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U.S. Bans Products Linked to Uighur Slavery – Lesson

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(Photo by Andrew McCoy/SOPA Images/LightRocket via Getty Images)

The United States recently made it illegal to buy Chinese products that could be connected to slavery. China has been accused of both genocide and using slave labor, and those allegations led President Joe Biden to sign the Uighur Forced Labor Prevention Act into law on Thursday, December 23, 2021.

The new law bans the import of products manufactured under forced labor in China’s Xinjiang region. There is cause for concern about how the Chinese government treats the Uighur Muslim community, which lives in the area. United States officials felt it was time to get involved.

Forced Labor and Genocide of the Uighur Community

The communist Chinese government stands accused of severely mistreating the Uighur Muslim population in Xinjiang, a province in the far west of the country. Much of the world’s cotton, tomatoes, and material for solar panels are manufactured in that part of China. There is some evidence that the workers, primarily Uighur Muslims, are forced to work as slaves in dangerous and violent conditions.

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(Photo by Chien-min Chung/Getty Images)

Washington has called the abuse genocide, the purposeful killing of an ethnic group. Many worry that China is attempting to rid the country of its Muslim community, though the Chinese government has repeatedly denied it.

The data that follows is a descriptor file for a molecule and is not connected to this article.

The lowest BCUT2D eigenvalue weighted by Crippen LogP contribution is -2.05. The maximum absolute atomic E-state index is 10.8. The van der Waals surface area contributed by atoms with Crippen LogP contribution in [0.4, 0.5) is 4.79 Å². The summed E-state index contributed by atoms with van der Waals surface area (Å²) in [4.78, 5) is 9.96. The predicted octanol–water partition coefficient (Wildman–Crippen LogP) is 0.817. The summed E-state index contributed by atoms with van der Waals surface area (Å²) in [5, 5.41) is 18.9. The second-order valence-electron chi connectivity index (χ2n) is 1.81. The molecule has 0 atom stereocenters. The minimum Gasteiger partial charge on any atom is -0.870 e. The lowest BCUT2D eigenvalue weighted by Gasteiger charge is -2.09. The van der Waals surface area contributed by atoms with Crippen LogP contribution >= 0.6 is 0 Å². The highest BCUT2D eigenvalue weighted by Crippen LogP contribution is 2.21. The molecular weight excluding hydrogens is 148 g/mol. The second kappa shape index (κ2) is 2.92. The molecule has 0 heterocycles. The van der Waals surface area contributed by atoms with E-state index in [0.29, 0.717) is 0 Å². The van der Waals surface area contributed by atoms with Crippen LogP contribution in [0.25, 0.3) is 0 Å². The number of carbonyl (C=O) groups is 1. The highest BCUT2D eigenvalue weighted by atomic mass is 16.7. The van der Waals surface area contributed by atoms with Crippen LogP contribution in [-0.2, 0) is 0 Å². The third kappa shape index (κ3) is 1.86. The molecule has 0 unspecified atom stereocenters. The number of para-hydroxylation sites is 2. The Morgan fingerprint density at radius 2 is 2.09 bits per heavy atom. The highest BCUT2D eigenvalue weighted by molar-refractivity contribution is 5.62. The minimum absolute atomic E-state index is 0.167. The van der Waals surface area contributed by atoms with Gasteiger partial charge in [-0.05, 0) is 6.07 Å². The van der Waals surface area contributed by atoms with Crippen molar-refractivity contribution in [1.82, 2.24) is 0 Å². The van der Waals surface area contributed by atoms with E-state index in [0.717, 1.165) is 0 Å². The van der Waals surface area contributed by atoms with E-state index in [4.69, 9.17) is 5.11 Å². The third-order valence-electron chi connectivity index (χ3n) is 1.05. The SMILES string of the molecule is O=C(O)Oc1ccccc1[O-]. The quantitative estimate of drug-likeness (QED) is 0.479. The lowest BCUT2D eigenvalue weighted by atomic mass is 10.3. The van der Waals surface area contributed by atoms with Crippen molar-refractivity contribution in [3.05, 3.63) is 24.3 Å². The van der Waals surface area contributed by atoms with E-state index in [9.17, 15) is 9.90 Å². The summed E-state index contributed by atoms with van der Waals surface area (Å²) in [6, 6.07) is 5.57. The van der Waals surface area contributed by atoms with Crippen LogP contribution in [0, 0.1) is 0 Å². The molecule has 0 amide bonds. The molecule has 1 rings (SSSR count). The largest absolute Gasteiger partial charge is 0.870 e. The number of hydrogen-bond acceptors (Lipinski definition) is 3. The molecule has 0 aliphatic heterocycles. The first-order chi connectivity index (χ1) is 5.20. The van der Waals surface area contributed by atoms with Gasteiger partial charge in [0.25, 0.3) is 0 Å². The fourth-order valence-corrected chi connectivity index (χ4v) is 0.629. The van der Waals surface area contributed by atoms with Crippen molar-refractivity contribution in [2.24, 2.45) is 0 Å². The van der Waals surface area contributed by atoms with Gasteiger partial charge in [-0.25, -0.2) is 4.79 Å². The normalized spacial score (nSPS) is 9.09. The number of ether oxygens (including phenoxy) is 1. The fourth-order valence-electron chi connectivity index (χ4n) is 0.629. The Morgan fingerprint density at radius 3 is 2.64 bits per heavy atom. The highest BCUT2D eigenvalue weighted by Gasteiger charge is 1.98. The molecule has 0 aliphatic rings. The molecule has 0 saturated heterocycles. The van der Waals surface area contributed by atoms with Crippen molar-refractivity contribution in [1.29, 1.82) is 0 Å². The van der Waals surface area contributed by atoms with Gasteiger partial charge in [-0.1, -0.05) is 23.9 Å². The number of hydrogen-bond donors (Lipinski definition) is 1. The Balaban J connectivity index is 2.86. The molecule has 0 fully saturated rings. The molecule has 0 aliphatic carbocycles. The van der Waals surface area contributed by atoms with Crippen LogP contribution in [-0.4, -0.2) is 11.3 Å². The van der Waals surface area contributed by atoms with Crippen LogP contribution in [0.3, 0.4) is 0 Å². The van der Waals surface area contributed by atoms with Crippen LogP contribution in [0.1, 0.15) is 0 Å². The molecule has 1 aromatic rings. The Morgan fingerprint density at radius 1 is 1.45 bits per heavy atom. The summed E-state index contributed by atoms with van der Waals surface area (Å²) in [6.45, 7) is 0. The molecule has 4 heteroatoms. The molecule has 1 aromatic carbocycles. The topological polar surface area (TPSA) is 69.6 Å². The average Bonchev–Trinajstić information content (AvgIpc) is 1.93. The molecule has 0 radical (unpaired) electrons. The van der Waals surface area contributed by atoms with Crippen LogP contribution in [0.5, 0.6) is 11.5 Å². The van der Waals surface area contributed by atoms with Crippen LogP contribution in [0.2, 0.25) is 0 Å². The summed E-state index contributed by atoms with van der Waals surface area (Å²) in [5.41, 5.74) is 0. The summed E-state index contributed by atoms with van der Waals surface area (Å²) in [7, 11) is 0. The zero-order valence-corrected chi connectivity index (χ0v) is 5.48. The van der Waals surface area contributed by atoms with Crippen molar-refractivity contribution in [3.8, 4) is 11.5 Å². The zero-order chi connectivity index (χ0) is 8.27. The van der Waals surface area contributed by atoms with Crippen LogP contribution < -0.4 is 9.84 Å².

How Does the New Bill Work?

The new law views all goods from the Xinjiang region as produced under slave conditions. However, the suppliers have a chance to prove the goods were made legitimately. Once checked, the company will be given a license to send goods to the United States. The law is meant to ensure that American stores are not contributing to the harsh treatment of the Muslim population in China.

Reactions to the New Legislation

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(Photo by Eric Lafforgue/Art in All of Us/Corbis via Getty Images)

The law has sparked controversy between the American and Chinese governments. The Chinese feel that the Biden administration and Congress are poking around where they don’t belong. The spokesperson for the Chinese embassy in Washington, D.C. called the new law “a gross interference in China’s internal affairs. China strongly condemns and firmly rejects it.”

Still, American officials feel the need to do what they can to improve the situation for Muslims in China. Marco Rubio, a Republican senator from Florida, called it “a horrifying human rights situation, fully sanctioned – as we now know – by the Communist Party of China.”

American officials do not have the right to intervene in the working conditions of China’s Muslim community directly; this step helps to ensure that the U.S. does not inadvertently support it. The economic loss the Chinese companies will face may be enough to entice them to treat the Uighur Muslim community better. At least, that is what the people who passed this law hope.